First launched as a Kickstarter back in 2013, Dysonic's RondoMotion's 3D head-tracking technology is now being used to power trippy acoustic effects in Björk's MoMA retrospective. It's true 3D listening in your earbuds. That and also Björk.
It seems like an unlikely pairing, but quirky singer-songwriter Björk is teaming up with David Attenborough, the famous English broadcaster and naturalist. Together, the two are working on a documentary about the intersection of art, music, the environment, and technology.
If you think Björk is strange, you're correct. But more than that, she's an absolutely brilliant musician and performance artist.
It's the second day of our massive music countdown, in which we gesticulate wildly at the 100 albums that tickle our dendrites.
Roll that spliff phatly, pack some fresh ice into the binger, and set the Volcano to "toastify." It's time for tonight's Stoner Channel. We've collected our best high-times material for the discerning pothead so sit back, relax, and pass that shit on the left, yo.
Bjork stopped by the Colbert Report last night to talk about her new album "Biophilia," which has an interactive iPad component that lets listeners manipulate the music with various on-screen elements. The interview wasn't without the obligatory technical difficulties, but thanks to some expressive gestures we all…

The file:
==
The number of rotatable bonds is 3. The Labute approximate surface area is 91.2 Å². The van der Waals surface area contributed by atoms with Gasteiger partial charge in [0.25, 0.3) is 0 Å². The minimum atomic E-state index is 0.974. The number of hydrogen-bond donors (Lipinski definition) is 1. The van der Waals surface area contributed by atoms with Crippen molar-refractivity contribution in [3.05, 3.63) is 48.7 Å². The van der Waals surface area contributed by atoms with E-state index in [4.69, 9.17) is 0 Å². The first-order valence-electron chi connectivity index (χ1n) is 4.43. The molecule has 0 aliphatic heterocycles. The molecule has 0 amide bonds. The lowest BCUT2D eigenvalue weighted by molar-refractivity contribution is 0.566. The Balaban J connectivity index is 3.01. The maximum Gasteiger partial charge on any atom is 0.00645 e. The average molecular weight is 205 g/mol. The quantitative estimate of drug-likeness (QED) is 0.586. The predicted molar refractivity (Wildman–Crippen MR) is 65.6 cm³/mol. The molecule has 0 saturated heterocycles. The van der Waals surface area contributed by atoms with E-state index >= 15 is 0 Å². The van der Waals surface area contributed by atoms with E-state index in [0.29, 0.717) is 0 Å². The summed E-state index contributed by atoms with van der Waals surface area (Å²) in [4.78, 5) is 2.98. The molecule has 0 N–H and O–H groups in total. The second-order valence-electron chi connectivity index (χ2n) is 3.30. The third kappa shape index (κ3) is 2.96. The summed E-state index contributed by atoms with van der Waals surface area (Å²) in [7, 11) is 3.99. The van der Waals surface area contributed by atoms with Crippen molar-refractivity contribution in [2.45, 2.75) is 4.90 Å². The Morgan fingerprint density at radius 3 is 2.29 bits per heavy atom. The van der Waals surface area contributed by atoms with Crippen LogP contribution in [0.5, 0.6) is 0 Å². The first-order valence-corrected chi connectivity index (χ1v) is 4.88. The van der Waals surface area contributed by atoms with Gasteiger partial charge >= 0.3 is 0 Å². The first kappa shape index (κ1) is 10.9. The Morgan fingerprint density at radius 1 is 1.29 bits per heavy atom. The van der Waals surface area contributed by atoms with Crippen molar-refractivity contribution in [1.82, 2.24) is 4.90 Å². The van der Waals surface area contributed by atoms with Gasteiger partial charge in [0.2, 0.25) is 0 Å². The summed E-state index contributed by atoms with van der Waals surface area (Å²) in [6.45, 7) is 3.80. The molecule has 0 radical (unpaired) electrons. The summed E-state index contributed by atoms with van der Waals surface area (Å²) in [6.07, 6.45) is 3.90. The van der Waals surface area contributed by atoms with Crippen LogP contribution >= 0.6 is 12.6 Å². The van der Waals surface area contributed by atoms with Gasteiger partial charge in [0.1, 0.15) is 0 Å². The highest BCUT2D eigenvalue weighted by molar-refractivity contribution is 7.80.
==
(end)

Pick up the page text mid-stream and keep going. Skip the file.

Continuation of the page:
Bjork's fifth album, Vespertine could come out 10 years from now and it would still sound startlingly ahead of it's time. Quiet, meditative and stark, the LP is absolutely perfect for these winter months.
Björk science-tinged new album Biophilia has inspired some delightfully cosmic music videos. Her recent video for the track "Moon" is no different. Watch as Iceland's de facto cultural ambassador prances about serenading (what looks like) a sponge. Also, is that a zither suit? I need to get myself one of those. …
After all the hoopla surrounding the fact Bjork's got a new album and that she's releasing it as ten in-app purchases, it's finally here, with the app itself costing zilch, and the first song just $2.
Anything Bjork ever does is noteworthy, musically speaking, and now that she's decided to release her next album Biophilia, as a multimedia project comprised of 10 iPad apps, she's also become noteworthy in a technological sense.
Science fiction, pop music, and reality are chock full o' artificial intelligences that can carry a tune. Here's an entire roster of fantastic singing she-bots who can croon circles around The Rock-A-Fire Explosion.
Sure, you could ask an engineer or designer how an old TV works. But then you'd get a boring, predictable and correct answer. Who wants that? Not me, that's for sure. I'd much rather listen to Bjork tell me exactly what's going on inside a TV, because you're guaranteed to get a much more fantastical and entertaining…
Björk has released a three-part, scifi-themed video for her sparse, horn-laiden new single "The Dull Flame of Desire," featuring Antony Hegarty (of Antony and the Johnsons). Directed in three parts by a trio of newbie directors, the first segment features a space-scape in which both singers’ faces materialize in a…
Three Rules Of Music Video Robotics
1. Make it confusing. You're never quite sure what Kanye, Beck or Bjork is really up to in these videos.
2. Give a hint of androgyny.
3. And above all, make it sexy.
If you caught Bjork on tour this year, then you might have seen the ReacTable, a tactile synth. Moving, flipping and rotating the blocks on the perspex surface creates the music, while a projector beneath the table provides the visuals. It's intuitive and thrilling stuff that can be used by both professional musicians…